|Lok Sabha||Vidhan Sabha|
|Total Seats in AP||42||294|
|Seats in Telangana||15||107|
Just a stone’s throw away from the BJP’s national headquarters at Delhi’s Ashoka Road is the residence of a former party member, A. Narendra. His home is now used as the Delhi office of the Telangana Rashtriya Samiti (TSR), a three-year-old political outfit that spells big trouble for the BJP and its most powerful ally, the TDP, whose 29 MPs currently give vital outside support to the NDA government at the Centre.
It’s widely believed the forthcoming assembly elections in Andhra Pradesh will be won or lost in Telangana, which accounts for 107 of the state’s 294 assembly seats. The outcome of the simultaneous Lok Sabha polls too will be decisively influenced by the Telangana region that elects 15 of the state’s 42 MPs.
The old but emotive demand for a separate state of Telangana is not rooted in linguistic or ethnic differences, but in different histories. The Telangana region was ruled by the Nizams of Hyderabad, while Rayalaseema and coastal Andhra were under direct British rule and a part of the Madras presidency. As political commentator Kancha Ilaiah says, "The cultural identities, festivals and customs are different. While the Telangana region was heavily influenced by Muslim culture, Brahminism dominated in the rest of Andhra." K. Chandrashekhar Rao, founder-leader of the TRS, puts it like this: "Except for language there’s no similarity. The food customs are entirely different. Biriyani is served even at Hindu marriages."
Still, as part of the linguistic reorganisation of states, Telangana was merged with Andhra in ’56. But over the years the region, rich in minerals and forests and irrigated by both the Godavari and Krishna rivers, has complained of being exploited by greater Andhra. Many of the promises made during the merger weren’t honoured. So, the statehood demand has cropped up with increasing frequency.
The emergence of the TRS has now reignited the old fires. And the proposed Congress-TRS tie-up has only added to Chandrababu Naidu’s worries. As it is, after eight years in power, the CM has to combat anti-incumbency. "Once the TRS and the Congress come to an understanding, no god can save Chandrababu Naidu," says Chandrashekhar Rao. In the last assembly polls, the seats in Telangana were divided almost equally between the Congress and the TDP. This time around, the TDP will certainly face heavy losses in the region and will try to compensate in greater Andhra. That’s why the party remains vehemently opposed to the idea of dividing up the state. The TDP is, in fact, hoping there will be a backlash of sorts in other parts of the state, putting the Congress in an awkward position in Rayalaseema and coastal Andhra.
The Congress, meanwhile, is hoping to have its cake and eat it too. It has demanded the setting up of a second state reorganisation commission to look into all such demands. However, the party is playing safe and is stopping short of unequivocal support for Telangana for fear of alienating supporters in other regions. This Congress reluctance may jeopardise the formation of an alliance. Chandrashekhar Rao, for instance, has demanded that the Congress take a position on Telangana in its manifesto.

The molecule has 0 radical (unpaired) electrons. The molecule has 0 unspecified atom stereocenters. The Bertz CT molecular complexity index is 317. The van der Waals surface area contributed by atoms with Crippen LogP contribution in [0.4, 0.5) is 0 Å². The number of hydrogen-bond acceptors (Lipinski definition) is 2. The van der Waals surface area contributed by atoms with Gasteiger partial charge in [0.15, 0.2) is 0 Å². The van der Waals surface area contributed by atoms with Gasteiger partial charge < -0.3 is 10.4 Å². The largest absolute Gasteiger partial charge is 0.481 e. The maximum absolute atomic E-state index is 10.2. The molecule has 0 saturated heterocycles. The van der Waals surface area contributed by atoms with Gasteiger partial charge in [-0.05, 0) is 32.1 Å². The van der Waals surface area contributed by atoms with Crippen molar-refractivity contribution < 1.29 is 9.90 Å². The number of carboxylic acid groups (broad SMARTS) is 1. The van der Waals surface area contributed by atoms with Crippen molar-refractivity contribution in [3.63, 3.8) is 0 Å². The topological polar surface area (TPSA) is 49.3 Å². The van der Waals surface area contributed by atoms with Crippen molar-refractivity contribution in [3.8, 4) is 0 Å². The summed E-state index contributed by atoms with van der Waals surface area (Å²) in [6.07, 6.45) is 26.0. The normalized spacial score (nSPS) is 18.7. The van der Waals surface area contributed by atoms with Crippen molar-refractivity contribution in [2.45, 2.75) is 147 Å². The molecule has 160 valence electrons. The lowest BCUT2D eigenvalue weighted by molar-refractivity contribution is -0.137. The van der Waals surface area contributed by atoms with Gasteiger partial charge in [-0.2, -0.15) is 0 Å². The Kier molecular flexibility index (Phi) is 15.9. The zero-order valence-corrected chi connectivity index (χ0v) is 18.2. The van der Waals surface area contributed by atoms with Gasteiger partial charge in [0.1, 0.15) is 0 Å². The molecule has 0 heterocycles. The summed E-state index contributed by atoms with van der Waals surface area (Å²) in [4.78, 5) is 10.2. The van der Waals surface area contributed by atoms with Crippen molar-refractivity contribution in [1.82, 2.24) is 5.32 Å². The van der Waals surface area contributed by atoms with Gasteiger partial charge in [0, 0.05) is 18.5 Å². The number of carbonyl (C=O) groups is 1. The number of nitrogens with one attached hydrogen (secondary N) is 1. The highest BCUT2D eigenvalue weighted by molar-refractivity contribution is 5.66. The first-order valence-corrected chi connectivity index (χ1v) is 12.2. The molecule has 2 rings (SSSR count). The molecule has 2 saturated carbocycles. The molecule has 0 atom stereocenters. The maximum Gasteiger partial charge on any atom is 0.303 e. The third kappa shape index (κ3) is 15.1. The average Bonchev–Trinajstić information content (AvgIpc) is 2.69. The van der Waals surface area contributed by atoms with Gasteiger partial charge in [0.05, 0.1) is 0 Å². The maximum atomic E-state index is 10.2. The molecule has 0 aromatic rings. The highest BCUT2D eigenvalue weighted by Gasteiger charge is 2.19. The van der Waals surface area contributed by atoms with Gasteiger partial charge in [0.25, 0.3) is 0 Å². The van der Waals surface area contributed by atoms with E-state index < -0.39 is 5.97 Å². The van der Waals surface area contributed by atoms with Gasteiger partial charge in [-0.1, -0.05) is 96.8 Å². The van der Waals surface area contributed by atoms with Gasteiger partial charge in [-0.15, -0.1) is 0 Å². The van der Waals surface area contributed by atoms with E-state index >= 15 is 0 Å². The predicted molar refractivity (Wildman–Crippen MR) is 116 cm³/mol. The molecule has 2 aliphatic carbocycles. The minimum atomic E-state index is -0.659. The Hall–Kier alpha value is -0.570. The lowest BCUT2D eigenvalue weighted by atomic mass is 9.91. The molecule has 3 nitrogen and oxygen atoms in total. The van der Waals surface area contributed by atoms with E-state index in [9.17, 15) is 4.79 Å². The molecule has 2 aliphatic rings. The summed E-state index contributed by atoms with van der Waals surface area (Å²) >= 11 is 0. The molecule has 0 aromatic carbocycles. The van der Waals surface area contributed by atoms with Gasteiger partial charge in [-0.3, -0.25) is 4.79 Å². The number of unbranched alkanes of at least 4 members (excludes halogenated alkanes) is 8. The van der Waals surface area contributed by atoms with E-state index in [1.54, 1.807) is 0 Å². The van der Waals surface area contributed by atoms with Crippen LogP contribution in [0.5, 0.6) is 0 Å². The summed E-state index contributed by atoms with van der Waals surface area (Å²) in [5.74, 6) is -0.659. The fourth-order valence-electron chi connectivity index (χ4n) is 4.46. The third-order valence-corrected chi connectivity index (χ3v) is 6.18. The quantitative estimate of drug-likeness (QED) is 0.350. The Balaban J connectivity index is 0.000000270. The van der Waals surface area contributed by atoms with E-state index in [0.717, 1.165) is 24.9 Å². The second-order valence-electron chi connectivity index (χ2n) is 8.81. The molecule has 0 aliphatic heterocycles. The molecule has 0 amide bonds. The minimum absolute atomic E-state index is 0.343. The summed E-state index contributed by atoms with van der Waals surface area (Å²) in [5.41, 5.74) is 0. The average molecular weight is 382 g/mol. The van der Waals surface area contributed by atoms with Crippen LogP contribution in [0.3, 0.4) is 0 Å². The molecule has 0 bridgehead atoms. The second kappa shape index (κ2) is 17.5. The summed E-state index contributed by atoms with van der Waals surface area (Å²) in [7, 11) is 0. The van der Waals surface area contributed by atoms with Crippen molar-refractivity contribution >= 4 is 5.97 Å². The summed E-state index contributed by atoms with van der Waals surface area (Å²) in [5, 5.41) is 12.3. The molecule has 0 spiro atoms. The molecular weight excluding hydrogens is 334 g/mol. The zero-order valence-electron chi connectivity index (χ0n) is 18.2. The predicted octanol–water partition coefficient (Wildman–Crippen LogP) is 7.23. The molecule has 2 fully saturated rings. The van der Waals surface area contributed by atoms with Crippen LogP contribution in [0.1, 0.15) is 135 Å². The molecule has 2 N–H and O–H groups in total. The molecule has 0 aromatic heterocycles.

The Congress, however, maintains it’s determined to see there’s no split in the anti-NDA vote. Y.S. Rajasekhara Reddy, Congress’ main contender for the CM’s post, says: "This is a do-or-die election for us. We are beginning to rise above internal party differences and those with other potential allies." Though the communist parties, which claim about 6 per cent of the vote in the state, are ideologically opposed to the idea of a separate Telangana state, they are expected to support the anti-NDA parties. Reddy remains confident that the Congress will manage to carry disparate parties like the TRS, the CPI, the CPI(M) and the Majlis to forge a strong anti BJP-TDP front.
The Telangana issue has certainly placed the BJP in a quandary. Most of the party’s support base is in Telangana and in 1998 it had passed a resolution demanding the creation of a separate state. But it placed the issue on the backburner once it joined hands with the TDP in 1999. "We’ve explained to the cadre that this is not the opportune time to raise such issues as the priority right now is to concentrate on bringing the NDA government back to power at the Centre," explains BJP state vice-president Seshagiri Rao. The upset rank and file of the state unit point out that the BJP’s voteshare has been declining ever since the party became ambiguous about Telangana.
The BJP, which currently has seven MPs from Andhra Pradesh, is today quite dependent on the TDP. But Ilaiah says, "The ground-level strength of the TDP is no longer what it used to be." The CM’s much-touted economic reforms have only benefited the middle classes, say critics. They believe the poor have only got poorer in a state where 3,000 farmers committed suicide in the past few years and where 1,400 daily wage earners died of heat stroke last summer.
The power sector reforms ushered in by the Naidu government are particularly unpopular among farmers in Telangana where most depend on pumping out groundwater from deep bore-wells to irrigate their fields. The rest of Andhra is largely irrigated by the canal system which consumes far less electricity. "Of the 19,46,000 pumpsets in the state, over 15 lakh are in Telangana alone because farmers here are being denied irrigation water the bulk of which goes to other parts of the state," says Chandrashekhar Rao. The rising costs of power and the "unfair" distribution of irrigation water are the biggest grouse for the advocates for separation.
Naidu has a larger-than-life image and a reputation of being an excellent political manager. These skills will certainly be put to a gruelling test this summer.
Saba Naqvi Bhaumik and Savitri Choudhury in Hyderabad